For June – a very independent person – making the difficult decision to give up her own car after driving for over 60 years felt like “a huge setback.” Sprightly, active, and in her 80s, she was determined not to let transportation limitations deter her for long. After hearing about Uber from her grandchildren, June downloaded the app on her smartphone. Soon, she was riding all over Miami-Dade County, running errands, and visiting with family and friends — all with Uber.

“Uber gave me my wheels back.”– June, 86-year-old grandmother, Miami resident, and Uber rider

June’s story is a familiar one for many aging Americans: transportation is often one of the greatest challenges for older adults and for community organizations trying to meet their needs. In fact, the Community Transportation Association of America (CTAA) estimates 26 million older Americans depend on others for their mobility.1 Research has shown that seniors who are unable to drive or have limited mobility choices often experience a loss of self-esteem and feelings of helplessness. Over the next 20 years, as the number of Americans ages 65 and older grows to more than 71 million people — or 20% of the total population2 — we are likely to see senior mobility issues magnified.

Today, Uber will participate in the White House Conference on Aging and discuss Uber’s efforts to engage the senior community. At the event, we will announce the launch of a pilot program for community-based senior outreach. In cities across the country, Uber will offer free technology tutorials and free rides at select retirement communities and senior centers. Alongside public and private sector representatives, we hope to further the conversation about the way technology adoption can improve older adults’ day-to-day lives.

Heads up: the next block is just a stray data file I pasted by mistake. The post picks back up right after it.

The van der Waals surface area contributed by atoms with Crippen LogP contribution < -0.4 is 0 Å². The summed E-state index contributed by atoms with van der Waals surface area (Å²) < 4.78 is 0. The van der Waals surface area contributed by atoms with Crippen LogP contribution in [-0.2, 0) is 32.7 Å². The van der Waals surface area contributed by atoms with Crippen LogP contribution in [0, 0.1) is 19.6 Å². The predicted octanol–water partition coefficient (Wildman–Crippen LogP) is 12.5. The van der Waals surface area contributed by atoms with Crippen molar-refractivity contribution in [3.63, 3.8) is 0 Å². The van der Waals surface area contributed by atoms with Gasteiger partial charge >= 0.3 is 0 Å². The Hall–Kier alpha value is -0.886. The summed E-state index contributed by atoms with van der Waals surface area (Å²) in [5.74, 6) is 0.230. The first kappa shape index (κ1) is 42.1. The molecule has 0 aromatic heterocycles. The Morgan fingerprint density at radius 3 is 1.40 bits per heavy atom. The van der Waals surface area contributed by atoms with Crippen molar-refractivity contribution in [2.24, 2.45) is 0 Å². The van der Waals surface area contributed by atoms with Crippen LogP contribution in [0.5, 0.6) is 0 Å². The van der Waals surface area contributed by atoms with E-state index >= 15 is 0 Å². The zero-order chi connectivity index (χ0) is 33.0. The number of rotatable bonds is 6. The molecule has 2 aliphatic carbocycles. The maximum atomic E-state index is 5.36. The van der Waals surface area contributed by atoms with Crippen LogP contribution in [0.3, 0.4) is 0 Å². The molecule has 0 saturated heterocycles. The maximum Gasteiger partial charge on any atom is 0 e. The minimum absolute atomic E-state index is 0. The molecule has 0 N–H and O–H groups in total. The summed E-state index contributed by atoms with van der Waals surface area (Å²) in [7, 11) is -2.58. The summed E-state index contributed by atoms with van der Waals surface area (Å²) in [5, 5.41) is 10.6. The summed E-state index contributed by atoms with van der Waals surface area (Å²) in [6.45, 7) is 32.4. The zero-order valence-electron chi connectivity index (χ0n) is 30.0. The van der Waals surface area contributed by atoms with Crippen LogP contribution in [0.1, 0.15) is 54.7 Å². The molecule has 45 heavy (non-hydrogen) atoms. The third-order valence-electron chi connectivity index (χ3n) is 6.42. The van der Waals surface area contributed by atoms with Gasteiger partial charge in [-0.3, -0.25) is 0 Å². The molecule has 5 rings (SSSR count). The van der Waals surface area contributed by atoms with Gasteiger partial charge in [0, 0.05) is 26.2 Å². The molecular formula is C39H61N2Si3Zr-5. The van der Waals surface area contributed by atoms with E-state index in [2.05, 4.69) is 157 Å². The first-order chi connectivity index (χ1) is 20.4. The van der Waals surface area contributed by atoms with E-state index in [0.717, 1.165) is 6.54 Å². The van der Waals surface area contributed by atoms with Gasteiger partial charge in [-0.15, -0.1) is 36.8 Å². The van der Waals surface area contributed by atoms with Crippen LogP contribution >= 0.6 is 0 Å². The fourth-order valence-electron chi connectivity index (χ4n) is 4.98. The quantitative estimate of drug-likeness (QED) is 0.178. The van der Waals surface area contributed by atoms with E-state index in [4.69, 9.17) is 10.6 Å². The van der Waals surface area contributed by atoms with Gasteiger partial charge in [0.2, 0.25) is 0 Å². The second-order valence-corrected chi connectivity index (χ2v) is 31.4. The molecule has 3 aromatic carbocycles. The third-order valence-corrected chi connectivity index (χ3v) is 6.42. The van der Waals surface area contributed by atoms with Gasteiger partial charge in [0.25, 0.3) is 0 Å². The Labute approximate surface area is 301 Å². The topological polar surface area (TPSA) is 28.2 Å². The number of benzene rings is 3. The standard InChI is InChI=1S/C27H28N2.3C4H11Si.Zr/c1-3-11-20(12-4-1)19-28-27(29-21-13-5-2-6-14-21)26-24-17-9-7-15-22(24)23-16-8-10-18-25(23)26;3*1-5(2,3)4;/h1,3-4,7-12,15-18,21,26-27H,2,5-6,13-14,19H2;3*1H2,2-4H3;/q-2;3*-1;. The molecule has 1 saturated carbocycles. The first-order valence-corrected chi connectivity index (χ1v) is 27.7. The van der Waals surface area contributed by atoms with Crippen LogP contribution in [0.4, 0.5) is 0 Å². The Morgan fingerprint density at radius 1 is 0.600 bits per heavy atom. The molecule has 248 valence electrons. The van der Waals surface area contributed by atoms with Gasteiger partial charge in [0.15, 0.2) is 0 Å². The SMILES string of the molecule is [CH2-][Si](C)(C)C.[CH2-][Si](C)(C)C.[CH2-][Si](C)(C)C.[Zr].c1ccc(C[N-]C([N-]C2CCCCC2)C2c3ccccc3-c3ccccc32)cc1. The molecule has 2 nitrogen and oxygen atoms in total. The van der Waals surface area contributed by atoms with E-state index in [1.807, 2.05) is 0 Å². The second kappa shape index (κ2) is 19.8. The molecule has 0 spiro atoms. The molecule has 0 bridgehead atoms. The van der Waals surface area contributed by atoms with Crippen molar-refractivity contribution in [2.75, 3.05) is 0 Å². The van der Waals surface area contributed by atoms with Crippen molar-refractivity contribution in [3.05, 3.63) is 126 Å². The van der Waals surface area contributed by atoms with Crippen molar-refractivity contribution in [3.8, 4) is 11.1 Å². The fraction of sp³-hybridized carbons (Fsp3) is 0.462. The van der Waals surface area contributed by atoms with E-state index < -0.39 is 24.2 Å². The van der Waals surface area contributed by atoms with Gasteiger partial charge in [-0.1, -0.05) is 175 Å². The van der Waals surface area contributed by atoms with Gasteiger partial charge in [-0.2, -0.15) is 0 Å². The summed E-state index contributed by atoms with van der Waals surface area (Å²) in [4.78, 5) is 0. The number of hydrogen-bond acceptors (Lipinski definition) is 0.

Senior riders find Uber to be an easy-to-use, safe, and affordable way to get around. To further meet this need, Uber is establishing partnerships with local senior advocates, organizations, and municipalities around the country.

For example, Uber is working with the City of Gainesville to offer on-demand transportation for residents of two senior centers as part of a six month program. Anytime a resident at a participating senior center needs a ride, he or she can request one at an even more affordable rate because of support from the city. Free technology tutorials will be available throughout, so residents of the participating centers can feel comfortable and at ease using Uber. Uber is also piloting a similar senior ride program in partnership with the Town of Miami Lakes.

In addition to these two programs already underway, several other Uber cities — Columbus, Austin, Tucson, Phoenix, and Ventura County, California — are running pilot programs with local senior organizations, alongside educational product tutorials and free or discounted rides.

You can hear June’s and other stories here, and learn more about why seniors are choosing Uber.